Tag Archives: immigration

A Less Than Perfect Union

I have been reading Ron Chernow’s biography of General Ulysses S. Grant.  It is a slow read—I am just over half-way through with some 400 pages to go. 

It is 1865 and Lee has surrendered at Appomattox Court House.  In Washington that April, Grant is greeted as a hero, and President Lincoln invites the general and his wife Julia to accompany him and the president’s wife Mary to the theater.  Grant politely declines.  He and Julia are weary of the public attention and board a train bound for their home in Burlington, New Jersey.  That evening at Ford’s Theater, John Wilkes Booth, a racist Confederate-sympathizer and mediocre stage-actor, shoots Lincoln in the back of the head.  Grant learns of the shooting before his train reaches Burlington, and by the time Grant returns to Washington the next morning, Lincoln is dead.

But the war is not over when Andrew Johnson is sworn in as President.  Near Raleigh, Confederate General Joseph Johnston’s army surrenders to Union General William Tecumseh Sherman, but Confederate resistance continues in Tennessee, Texas, Alabama and Arkansas.

With Congress in recess, President Johnson begins to implement “reconstruction” by presidential proclamation, but his goal is not reconstruction but instead restoration of rule by the white former slave-owning class.  The President believes in white supremacy: “This is a country for white men and by God, as long as I am President, it shall be a government for white men.”

Before the end of 1865, segregation is born in the South.  The Thirteenth Amendment abolishes slavery, but slavery is replaced by violent oppression of the black population.  In May 1866, white vigilantes in Memphis burn black homes, schools and churches in the name of “white man’s government,” killing 48 blacks and injuring 70 more.  In July, a white mob backed up by local police attacks blacks in New Orleans, killing 34.  Grant becomes convinced that the presence of federal troops is necessary to ensure the security of blacks in the South.  That summer, Confederate veterans in Tennessee form the Ku Klux Klan.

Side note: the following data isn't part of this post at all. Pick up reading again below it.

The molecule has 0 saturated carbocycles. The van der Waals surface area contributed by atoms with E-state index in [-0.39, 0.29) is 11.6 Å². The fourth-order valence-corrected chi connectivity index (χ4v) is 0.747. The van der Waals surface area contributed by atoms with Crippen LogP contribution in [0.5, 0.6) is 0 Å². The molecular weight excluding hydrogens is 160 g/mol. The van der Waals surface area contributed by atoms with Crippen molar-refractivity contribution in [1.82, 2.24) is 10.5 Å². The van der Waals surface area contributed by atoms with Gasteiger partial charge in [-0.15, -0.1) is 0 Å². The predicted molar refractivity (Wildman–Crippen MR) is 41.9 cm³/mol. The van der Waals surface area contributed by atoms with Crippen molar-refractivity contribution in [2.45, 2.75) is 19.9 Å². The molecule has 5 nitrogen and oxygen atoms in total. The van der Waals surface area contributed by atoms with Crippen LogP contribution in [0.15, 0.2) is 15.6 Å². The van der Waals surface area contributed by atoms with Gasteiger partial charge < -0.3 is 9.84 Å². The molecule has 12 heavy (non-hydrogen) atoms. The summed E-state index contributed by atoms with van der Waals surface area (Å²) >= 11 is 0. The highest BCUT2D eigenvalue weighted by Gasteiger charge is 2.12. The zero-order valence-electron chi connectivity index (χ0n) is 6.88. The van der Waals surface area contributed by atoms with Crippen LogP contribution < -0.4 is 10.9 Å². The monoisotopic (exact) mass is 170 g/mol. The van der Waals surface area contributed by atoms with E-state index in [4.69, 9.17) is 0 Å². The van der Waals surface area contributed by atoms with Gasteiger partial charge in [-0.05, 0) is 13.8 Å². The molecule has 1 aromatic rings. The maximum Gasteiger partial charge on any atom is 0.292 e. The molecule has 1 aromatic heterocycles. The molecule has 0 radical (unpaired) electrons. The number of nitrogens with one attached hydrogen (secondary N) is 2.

The Radical Republicans in Congress pass the Fourteenth Amendment, guaranteeing citizenship of former slaves by declaring “All persons born or naturalized in the United States, and subject to the jurisdiction thereof, are citizens of the United States and of the State wherein they reside”—what we are now calling “birthright citizenship.”  Opposed by President Johnson and rejected by southern states, the Fourteenth Amendment is eventually ratified in 1868.

It is an exercise in creative dissonance to be reading this history of the nation’s divisions 150 years ago while living in a new era of division, a time when the occupant of the White House would not be fit to wipe Lincoln’s boots let alone lead the Union he loved and fought for.

Today, when too often a black life does not seem to matter, we have a president who sees “fine people” in a violent white mob in Charlottesville.  We have a president who defines the country by the size of its wall and not by the strength of its bedrock principles.  It is a president and a new Republican party who define the country by exclusion and by the notion that we are not a big enough country for immigrants.  They would find America’s greatness not in its ideas about freedom and refuge but in its power to arrest, separate, incarcerate and deport.

Today’s president is not as vocal—or as honest—as Andrew Johnson was in espousing white supremacy, but he seems to hold immigrants in the same regard as Johnson held former slaves.  The promise of the Fourteenth Amendment is “ridiculous” and “has to end.”  He is a (get-over-it) “Nationalist” (okay?) and proud of it.  It is a nationalism that needs an excludable other to exist.  If he could get away with it, I think he would exclude blacks (but he is satisfied with his party’s voter suppression strategy).  In this president’s mind, though, immigrants are excludable, and he has said (or Tweeted) as much.

In Senate races, the mid-term election results vindicate this president’s view of the country, while in the House a different view has prevailed.  Reconstruction may be possible.

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Something So Wrong: September 2017

  • On September 5, Trump announced that he was ending the Deferred Action for Child Arrivals (DACA) program. The program was created by President Obama by executive order in 2012 and made it possible for immigrants who had been brought to the US as children to stay legally in the country if they met certain qualifications. Trump ordered an end to the program as of March 5, 2018, exposing the 800,000 young immigrants currently enrolled in the program to deportation. In the meantime, the Department of Homeland Security will not accept any new applicants for the program.